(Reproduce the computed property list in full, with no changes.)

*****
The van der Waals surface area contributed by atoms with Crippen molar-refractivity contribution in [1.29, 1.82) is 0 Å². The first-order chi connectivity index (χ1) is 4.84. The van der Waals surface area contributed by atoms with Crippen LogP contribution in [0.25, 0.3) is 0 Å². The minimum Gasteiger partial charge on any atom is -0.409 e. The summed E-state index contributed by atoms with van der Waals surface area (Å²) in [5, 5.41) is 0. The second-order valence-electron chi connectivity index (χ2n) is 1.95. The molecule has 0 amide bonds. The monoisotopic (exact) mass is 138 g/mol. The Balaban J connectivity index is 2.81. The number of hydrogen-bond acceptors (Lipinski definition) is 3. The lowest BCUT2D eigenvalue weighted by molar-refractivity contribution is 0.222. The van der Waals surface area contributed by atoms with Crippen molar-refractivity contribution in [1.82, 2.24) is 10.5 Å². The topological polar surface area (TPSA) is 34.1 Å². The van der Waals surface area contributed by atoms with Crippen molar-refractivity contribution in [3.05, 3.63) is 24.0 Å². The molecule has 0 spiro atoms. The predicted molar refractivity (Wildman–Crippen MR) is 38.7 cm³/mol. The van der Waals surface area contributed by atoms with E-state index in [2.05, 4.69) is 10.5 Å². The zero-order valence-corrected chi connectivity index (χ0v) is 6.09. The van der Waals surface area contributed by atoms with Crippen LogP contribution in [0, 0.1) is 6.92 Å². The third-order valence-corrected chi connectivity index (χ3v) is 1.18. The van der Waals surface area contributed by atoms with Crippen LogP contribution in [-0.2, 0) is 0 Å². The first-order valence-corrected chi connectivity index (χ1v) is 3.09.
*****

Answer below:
The van der Waals surface area contributed by atoms with Crippen molar-refractivity contribution in [1.29, 1.82) is 0 Å². The first-order chi connectivity index (χ1) is 4.84. The van der Waals surface area contributed by atoms with Crippen LogP contribution in [0.25, 0.3) is 0 Å². The minimum Gasteiger partial charge on any atom is -0.409 e. The summed E-state index contributed by atoms with van der Waals surface area (Å²) in [5, 5.41) is 0. The second-order valence-electron chi connectivity index (χ2n) is 1.95. The molecule has 0 amide bonds. The monoisotopic (exact) mass is 138 g/mol. The Balaban J connectivity index is 2.81. The number of hydrogen-bond acceptors (Lipinski definition) is 3. The lowest BCUT2D eigenvalue weighted by molar-refractivity contribution is 0.222. The van der Waals surface area contributed by atoms with Crippen molar-refractivity contribution in [1.82, 2.24) is 10.5 Å². The topological polar surface area (TPSA) is 34.1 Å². The van der Waals surface area contributed by atoms with Crippen molar-refractivity contribution in [3.05, 3.63) is 24.0 Å². The molecule has 0 spiro atoms. The predicted molar refractivity (Wildman–Crippen MR) is 38.7 cm³/mol. The van der Waals surface area contributed by atoms with E-state index in [2.05, 4.69) is 10.5 Å². The zero-order valence-corrected chi connectivity index (χ0v) is 6.09. The van der Waals surface area contributed by atoms with Crippen LogP contribution in [0, 0.1) is 6.92 Å². The third-order valence-corrected chi connectivity index (χ3v) is 1.18. The van der Waals surface area contributed by atoms with Crippen LogP contribution in [-0.2, 0) is 0 Å². The first-order valence-corrected chi connectivity index (χ1v) is 3.09.